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Abstract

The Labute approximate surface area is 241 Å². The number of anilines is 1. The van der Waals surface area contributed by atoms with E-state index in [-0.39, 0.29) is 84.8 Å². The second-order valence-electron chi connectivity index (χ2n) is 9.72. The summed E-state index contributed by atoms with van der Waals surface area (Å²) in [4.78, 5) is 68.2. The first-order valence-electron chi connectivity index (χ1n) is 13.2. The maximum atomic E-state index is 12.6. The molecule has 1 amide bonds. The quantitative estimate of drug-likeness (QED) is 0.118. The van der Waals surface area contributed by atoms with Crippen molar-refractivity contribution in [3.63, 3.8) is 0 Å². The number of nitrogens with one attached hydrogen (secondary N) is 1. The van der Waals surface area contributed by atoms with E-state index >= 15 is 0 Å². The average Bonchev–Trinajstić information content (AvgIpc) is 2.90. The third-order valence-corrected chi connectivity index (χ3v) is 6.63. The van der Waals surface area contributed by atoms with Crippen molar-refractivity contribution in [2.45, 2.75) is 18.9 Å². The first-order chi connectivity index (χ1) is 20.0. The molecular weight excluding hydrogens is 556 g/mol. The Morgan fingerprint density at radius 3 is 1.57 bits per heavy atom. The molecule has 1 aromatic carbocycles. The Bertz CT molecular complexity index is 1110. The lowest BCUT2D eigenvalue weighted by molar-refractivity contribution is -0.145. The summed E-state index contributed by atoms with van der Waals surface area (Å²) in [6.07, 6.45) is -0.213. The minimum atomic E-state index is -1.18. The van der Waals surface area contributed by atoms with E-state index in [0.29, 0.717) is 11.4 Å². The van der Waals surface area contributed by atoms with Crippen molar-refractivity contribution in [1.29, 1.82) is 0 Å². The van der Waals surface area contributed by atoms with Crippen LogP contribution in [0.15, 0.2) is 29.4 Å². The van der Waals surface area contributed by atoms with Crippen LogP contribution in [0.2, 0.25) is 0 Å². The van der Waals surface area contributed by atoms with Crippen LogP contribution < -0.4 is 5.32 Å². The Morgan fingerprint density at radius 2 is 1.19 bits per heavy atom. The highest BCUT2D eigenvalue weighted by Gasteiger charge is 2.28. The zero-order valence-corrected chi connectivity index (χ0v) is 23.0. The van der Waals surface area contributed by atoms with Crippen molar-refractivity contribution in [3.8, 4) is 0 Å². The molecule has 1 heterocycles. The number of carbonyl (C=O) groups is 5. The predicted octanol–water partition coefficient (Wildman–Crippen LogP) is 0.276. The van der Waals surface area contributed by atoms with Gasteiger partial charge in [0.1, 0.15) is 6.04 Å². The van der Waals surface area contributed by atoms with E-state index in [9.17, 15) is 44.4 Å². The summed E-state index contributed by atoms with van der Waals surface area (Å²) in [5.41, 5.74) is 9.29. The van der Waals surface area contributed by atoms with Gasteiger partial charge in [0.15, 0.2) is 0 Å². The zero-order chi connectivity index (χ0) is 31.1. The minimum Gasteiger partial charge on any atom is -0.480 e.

The Andean Orogeny in South America has lasted over 100 Ma. It comprises the Peruvian, Incaic and Quechuan phases. The Nazca and South American plates have been converging at varying rates since the Palaeocene. The active tectonics of South America are relatively clear, from seismological and Global Positioning System (GPS) data. Horizontal shortening is responsible for a thick crust and high topography in the Andes, as well as in SE Brazil and Patagonia. We have integrated available data and have compiled four fault maps at the scale of South America, for the mid-Cretaceous, Late Cretaceous, Palaeogene and Neogene periods. Andean compression has been widespread since the Aptian. The continental margins have registered more deformation than the interior. For the Peruvian phase, not enough information is available to establish a tectonic context. During the Incaic phase, strike-slip faulting was common. During the Quechuan phase, crustal thickening has been the dominant mode of deformation. To investigate the mechanics of deformation, we have carried out 10 properly scaled experiments on physical models of the lithosphere, containing various plates. The dominant response to plate motion was subduction of oceanic lithosphere beneath continental South America. However, the model continent also deformed internally, especially at the margins and initial weaknesses.

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